Of course I’m not a science or botany writer.  I’ve relied heavily on BBC Earth to tell this story. But I am a wine writer and I couldn’t help but connect the flowering crab apple tree and corpse flower, conceptually, to the grapevine. The vine itself produces the flowers that are shy and unapproachable. Nobody puts grapevine flowers into a vase, but “every blossom has the potential to become a berry” according to Vineyard Manager Dana Grande from Jordan Vineyard and Winery, as she explains in this video. All of the varietals have their own scent, “very light, very delicate” she explains.

How Grapevines Bloom, COURTESY: JORDAN VINEYARD & WINERY

Very light, very delicate. Where have we heard that before? Tasting notes. I got a chill when she began to share her impressions of the scent of grape vine flowers, which is not something I’ve heard discussed much despite spending time in many vineyards in the US and France.

And when we follow our nose we end up with a glass of wine at the end of it, using our powers of scent, sight and taste to describe the way a plant ultimately conveys its evolutionary attempt to attract. Humans have long understood our ability to swerve evolution into a more suitable crop; clones are second nature in winemaking by now. But even so, the plant still holds, deep inside the source of her core, a fiery drive to produce fruit that will perpetuate her species. The flavors we pick up in our tasting notes are nature’s way of showing a little leg to the birds and the bees.

And again I’m stunned by the compassion of this, an act that mirrors a gift, as we humans, blessed with five senses, experience an explosion of stimulation in a single sip of wine. All of this while grapevines throughout the world will never know the pleasure of a silky Syrah on the tongue, or the pop of tropics in a whiff of Sauvignon Blanc. It’s almost breaks my heart, really, how blessed we are to float through the world with these senses. If for a day, the tulip or lily or even Chardonnay flower could smell herself, can you imagine the sheer thrill of self-love that would pour over her? This was me, the whole time I was this lovely! And perhaps even the corpse plant, with it’s giant probing stature and regrettable odor could finally understand the reason for so many cameras, the why behind the chatter and hush of so many waiting fans. Could it be that one is signaling to the other: if we all stick together, we will get through this. We’ll never make wine, we’ll never be in a bouquet, but here is an idea to get noticed:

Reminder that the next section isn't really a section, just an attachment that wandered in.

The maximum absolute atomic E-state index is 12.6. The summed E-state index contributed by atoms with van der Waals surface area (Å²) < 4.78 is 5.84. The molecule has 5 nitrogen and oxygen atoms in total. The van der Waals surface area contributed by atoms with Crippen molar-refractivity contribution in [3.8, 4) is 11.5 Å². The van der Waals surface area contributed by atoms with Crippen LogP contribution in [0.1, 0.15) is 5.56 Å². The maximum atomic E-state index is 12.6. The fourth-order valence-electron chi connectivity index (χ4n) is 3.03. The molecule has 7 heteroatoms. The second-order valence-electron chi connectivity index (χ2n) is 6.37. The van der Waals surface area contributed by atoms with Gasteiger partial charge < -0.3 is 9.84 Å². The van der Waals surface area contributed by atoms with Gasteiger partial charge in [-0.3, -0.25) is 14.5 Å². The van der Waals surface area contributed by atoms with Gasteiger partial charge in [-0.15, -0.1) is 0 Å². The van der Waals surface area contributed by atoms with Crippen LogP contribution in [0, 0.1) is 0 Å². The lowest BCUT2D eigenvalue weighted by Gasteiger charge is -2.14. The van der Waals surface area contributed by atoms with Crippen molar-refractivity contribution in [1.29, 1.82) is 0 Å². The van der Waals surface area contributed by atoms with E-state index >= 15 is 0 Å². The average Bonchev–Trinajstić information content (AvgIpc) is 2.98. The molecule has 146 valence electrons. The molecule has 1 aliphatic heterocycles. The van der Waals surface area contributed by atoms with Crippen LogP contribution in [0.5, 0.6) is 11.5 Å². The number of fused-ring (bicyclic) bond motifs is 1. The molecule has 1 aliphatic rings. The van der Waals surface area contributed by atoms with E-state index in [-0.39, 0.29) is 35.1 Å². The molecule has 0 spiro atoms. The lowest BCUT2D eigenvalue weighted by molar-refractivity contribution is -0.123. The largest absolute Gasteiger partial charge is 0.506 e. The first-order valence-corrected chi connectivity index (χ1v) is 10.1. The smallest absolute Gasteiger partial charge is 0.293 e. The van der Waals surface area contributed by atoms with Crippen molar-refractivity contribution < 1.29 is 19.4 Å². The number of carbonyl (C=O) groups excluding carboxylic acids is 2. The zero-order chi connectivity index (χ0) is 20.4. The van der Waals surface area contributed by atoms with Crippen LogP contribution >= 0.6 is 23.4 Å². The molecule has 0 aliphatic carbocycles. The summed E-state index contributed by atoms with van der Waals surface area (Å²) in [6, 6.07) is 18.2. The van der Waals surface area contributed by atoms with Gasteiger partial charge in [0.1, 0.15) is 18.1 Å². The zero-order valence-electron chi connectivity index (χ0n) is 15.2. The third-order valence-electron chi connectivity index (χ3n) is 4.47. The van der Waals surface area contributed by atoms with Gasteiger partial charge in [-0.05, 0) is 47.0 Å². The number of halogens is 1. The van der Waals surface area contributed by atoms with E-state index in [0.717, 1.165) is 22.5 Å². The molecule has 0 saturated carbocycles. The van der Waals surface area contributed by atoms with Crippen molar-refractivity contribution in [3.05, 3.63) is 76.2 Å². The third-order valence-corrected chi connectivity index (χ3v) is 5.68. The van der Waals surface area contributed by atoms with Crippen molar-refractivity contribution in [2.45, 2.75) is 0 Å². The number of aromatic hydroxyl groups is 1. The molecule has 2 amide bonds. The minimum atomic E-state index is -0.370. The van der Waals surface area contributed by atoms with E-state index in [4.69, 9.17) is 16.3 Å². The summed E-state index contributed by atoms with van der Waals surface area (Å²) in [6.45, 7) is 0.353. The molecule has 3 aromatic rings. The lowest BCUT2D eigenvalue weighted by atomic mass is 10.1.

1

2

3…. bloom!

Grapvine growing, Courtesy: Jordan Vineyard & Winery
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9 Comments Add yours

  1. What a beautiful post! You’ve given us yet another way to appreciate the unique bouquet of each glass of wine.

    Liked by 1 person

  2. Wow, Jill, love this! we’ve been testing each other a lot lately with blind tastings and I just have so much more of an appreciation of the use of the senses…!

    Liked by 1 person

  3. Pamela says:

    Lovely story! By chance, was it Lisa at Jordan that spoke about the grape wine flowers?

    Liked by 1 person

    1. Jill Barth says:

      It was Vineyard Manager Dana Grande that made the comment. Now I’m curious about Lisa!

      Like

  4. Andrew Welch says:

    Setting aside how mesmerizing I find that video to be, this is a really fascinating take on that which most of us wine drinkers just think of when the wine in the glass hits the nose. I don’t think I would have thought to approach it this way in a million years – thanks for putting this together!

    Liked by 1 person

    1. Jill Barth says:

      Thank you! It is a mind blowing topic!

      Like

  5. Robin Renken says:

    Wow! So heady a post! This will have me thinking (and smelling) for quite a while. The idea of sentience in plant life is growing. Tree’s speak to each other and nuture their own, as well as form communities for the sharing of nutrients. It’s fascinating to think of the multitude of communication methods that we are only just beginning to understand, most especially in the plant world. Oh dear, now I am feeling a little guilty about my salad and wine…

    Liked by 1 person

    1. Jill Barth says:

      It is really fascinating! Thanks for sharing your thoughts!

      Like